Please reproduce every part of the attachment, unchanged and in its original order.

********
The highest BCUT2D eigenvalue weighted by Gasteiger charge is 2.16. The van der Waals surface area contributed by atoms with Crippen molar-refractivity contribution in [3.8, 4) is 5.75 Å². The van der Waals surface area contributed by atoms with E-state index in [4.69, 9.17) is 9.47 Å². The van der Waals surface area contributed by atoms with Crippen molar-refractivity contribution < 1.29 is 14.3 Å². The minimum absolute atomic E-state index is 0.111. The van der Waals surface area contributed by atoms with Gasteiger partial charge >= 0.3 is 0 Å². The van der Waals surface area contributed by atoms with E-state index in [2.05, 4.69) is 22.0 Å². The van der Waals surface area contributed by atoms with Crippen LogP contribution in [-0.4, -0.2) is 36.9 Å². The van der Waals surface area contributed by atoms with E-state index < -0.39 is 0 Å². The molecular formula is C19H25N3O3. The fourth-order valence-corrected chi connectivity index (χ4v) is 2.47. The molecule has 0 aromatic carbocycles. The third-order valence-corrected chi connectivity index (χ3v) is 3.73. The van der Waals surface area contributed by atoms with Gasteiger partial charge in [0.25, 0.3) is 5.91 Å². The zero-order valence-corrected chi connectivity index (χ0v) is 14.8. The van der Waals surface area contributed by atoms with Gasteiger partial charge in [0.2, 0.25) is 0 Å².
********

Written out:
The highest BCUT2D eigenvalue weighted by Gasteiger charge is 2.16. The van der Waals surface area contributed by atoms with Crippen molar-refractivity contribution in [3.8, 4) is 5.75 Å². The van der Waals surface area contributed by atoms with E-state index in [4.69, 9.17) is 9.47 Å². The van der Waals surface area contributed by atoms with Crippen molar-refractivity contribution < 1.29 is 14.3 Å². The minimum absolute atomic E-state index is 0.111. The van der Waals surface area contributed by atoms with Gasteiger partial charge >= 0.3 is 0 Å². The van der Waals surface area contributed by atoms with E-state index in [2.05, 4.69) is 22.0 Å². The van der Waals surface area contributed by atoms with Crippen LogP contribution in [-0.4, -0.2) is 36.9 Å². The van der Waals surface area contributed by atoms with E-state index < -0.39 is 0 Å². The molecular formula is C19H25N3O3. The fourth-order valence-corrected chi connectivity index (χ4v) is 2.47. The molecule has 0 aromatic carbocycles. The third-order valence-corrected chi connectivity index (χ3v) is 3.73. The van der Waals surface area contributed by atoms with Gasteiger partial charge in [0.25, 0.3) is 5.91 Å². The zero-order valence-corrected chi connectivity index (χ0v) is 14.8. The van der Waals surface area contributed by atoms with Gasteiger partial charge in [0.2, 0.25) is 0 Å².